Bath, England was completely my idea. I’m not going to pass off that visiting the Jane Austen Center & having tea time next to a portrait of Mr. Darcy was husband’s idea… But he was gracious enough to let me get my Regency Era fix
as long as I promised not to tell how much he enjoyed it.
View enlarged. The Royal Crescent
A visit to the Jane Austen Museum:
Doodling with a pot of ink & quill is much more difficult than typing on my laptop. I barely write with a regular ball-point pen as it is!
Tea time at the Regency Tea Room. It was delicious!
Hello Mr. Darcy.
After tea time we headed to the Roman Baths / Pump Room. It was incredibly crowded inside. It receives over 1 million visitors a year… When we were there, it seemed like all 1 million were visiting that day! It’s so crowded you’re literally rubbing butts with every other person.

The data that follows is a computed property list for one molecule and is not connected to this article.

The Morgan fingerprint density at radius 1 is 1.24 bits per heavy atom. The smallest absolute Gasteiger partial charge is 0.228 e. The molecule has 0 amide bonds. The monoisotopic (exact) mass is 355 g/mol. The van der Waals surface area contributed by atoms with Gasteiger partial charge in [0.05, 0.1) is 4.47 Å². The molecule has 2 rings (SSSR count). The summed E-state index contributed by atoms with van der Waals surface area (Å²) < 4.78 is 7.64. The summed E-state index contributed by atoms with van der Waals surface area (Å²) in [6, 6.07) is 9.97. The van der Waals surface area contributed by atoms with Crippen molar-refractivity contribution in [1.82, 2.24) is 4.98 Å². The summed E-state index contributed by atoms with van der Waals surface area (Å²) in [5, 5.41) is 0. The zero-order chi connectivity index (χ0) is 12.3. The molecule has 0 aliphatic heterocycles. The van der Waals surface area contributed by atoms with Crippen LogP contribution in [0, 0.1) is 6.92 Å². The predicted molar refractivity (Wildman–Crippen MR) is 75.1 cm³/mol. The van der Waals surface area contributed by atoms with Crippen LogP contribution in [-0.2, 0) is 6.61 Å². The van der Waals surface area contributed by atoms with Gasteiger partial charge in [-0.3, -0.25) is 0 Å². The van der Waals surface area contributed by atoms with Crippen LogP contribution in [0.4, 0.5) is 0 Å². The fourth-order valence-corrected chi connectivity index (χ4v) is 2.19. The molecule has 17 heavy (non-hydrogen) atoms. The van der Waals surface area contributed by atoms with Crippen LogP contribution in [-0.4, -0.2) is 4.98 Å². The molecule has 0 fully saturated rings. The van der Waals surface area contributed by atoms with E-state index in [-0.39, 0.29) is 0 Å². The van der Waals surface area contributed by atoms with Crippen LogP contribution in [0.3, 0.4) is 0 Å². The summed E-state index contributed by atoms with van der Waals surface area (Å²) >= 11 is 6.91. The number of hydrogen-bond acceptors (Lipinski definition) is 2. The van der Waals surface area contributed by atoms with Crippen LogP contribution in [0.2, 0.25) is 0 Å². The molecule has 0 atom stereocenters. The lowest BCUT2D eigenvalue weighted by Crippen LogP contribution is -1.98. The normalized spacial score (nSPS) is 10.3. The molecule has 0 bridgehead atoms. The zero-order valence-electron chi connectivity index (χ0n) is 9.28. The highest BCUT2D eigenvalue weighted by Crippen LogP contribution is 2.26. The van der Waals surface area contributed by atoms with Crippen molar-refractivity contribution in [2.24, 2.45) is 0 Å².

Deep beneath the King’s Bath lies the Sacred Spring, a natural hot spring spouting 250,000 gallons of water every day, and has been doing so for thousands of years.
The bathing complex was built around 70-75 AD but fell upon disrepair until about the late 18th century when they were rediscovered and excavated (around the time when bathing became “fashionable”).
Fragments from the Temple of Sulis Minerva. The Romans could not believe that the hot springs were a natural, geological phenomenon & believed the hot spring was the work of the gods.
Run off from the Sacred Spring. The water is high in minerals & therefore stains the rock it runs down.
I might pass on bathing in that. The water still pumps through the still-functioning lead pipes constructed by the Romans.
After the crowds of Bath, we headed towards our next destination. Along the way we made a random stop at one of the cute Cotswolds Villages, Stow-on-the-Wold, for a little bit of antiquing.